The Federal Government has frowned at the poor contribution of the solid minerals sector to Nigeria’s Gross Domestic Product and revenue generation, as it revealed that oil and gas earnings surpassed revenues from solid minerals by over $392.6bn.
Nigeria’s solid minerals sector and its oil and gas industry are both extractive sectors from where the country generates revenue, being a natural resource-rich nation.
But figures obtained by our correspondent in Abuja on Friday from the Nigeria Extractive Industries Transparency Initiative, an agency of the Federal Government, showed that the solid minerals sector generated about $1.4bn (N624.6bn at the current official exchange rate) in 13 years for the country.
Whereas the oil and gas sector, a sister extractive industry, generated $394bn in 10 years, surpassing the 13 years revenue figures of the solid minerals sector by $392.6bn.
In its just-released Strategic Plan 2022 – 2026, NEITI stated that it would now focus on the solid minerals sector, stressing that if the industry was thrown open to investments, it had the potential of contributing over 60 per cent to the nation’s GDP, rather than its current palty 1.8 per cent contribution.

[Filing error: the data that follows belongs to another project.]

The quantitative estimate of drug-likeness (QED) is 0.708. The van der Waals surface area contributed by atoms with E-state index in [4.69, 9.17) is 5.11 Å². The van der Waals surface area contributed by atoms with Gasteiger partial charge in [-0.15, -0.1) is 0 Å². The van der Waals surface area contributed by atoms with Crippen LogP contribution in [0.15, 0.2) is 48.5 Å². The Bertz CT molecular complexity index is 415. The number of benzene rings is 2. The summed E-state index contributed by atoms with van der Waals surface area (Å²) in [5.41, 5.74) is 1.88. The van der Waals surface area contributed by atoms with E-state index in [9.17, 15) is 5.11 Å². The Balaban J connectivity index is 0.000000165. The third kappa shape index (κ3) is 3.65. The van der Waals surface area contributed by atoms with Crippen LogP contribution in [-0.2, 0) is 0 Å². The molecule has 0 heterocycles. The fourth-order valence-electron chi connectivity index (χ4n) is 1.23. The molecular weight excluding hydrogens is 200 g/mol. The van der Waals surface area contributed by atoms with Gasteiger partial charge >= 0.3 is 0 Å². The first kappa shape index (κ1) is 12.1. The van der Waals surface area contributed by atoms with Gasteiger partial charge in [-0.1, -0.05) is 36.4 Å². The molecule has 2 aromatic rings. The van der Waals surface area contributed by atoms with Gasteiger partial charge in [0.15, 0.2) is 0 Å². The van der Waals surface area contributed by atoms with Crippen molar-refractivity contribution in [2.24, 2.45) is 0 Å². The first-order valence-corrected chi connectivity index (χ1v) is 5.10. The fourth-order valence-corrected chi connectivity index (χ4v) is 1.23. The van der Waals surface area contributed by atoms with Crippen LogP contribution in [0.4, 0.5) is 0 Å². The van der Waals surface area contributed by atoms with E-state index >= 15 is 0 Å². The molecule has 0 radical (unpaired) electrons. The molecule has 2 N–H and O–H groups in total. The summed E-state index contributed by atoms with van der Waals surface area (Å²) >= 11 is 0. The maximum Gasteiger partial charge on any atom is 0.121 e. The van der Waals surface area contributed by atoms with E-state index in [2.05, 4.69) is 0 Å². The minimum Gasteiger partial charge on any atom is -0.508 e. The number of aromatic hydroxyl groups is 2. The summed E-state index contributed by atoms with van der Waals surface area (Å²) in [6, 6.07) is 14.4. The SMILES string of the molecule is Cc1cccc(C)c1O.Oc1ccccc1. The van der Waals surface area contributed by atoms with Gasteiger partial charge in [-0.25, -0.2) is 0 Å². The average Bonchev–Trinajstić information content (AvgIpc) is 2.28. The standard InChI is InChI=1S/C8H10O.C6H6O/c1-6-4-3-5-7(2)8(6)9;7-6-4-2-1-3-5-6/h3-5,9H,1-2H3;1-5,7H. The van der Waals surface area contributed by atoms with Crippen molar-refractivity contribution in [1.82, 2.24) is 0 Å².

Figures from NEITI’s latest strategic plan showed that Nigeria earned N7.6bn, N10.6bn, N19.2bn, N17.1bn and N27bn in 2007, 2008, 2009, 2010 and 2011 respectively from solid minerals.
Data from the document indicated that in 2012, 2013, 2014, 2015 and 2016 the country raked in N25.6, N30.3bn, N49.2bn, N64.5bn and N43.2bn respectively from the solid minerals sector.
NEITI further stated that Nigeria garnered N52.8bn, N69.5bn, N80bn and N128bn from solid minerals in 2017, 2018, 2019 and 2020 respectively.
But it expressed displeasure over the output from the sector, describing it as poor, adding that findings by NEITI showed that the solid minerals industry had good revenue-generating potential.
“We are very displeased that the solid minerals sector currently contributes a little over 1.8 per cent to Nigeria’s GDP. This is an enormous sector that can grow the economy more than oil,” the Executive Secretary, NEITI, Ogbonnaya Orji, stated while speaking on the agency’s new strategic plan.
He added, “Our projection is that if the solid mineral sector is thrown open for investment, it has the potential to contribute over 60 per cent to the nation’s GDP. At 60 per cent to Nigeria’s GDP would mean outperforming oil.
“This is our target. We have done an extensive scoping study and seen the potential of the solid minerals sector. We have already identified six strategic minerals for focus, including gold and others. NEITI’s next major focus would be on the development of these strategic minerals.”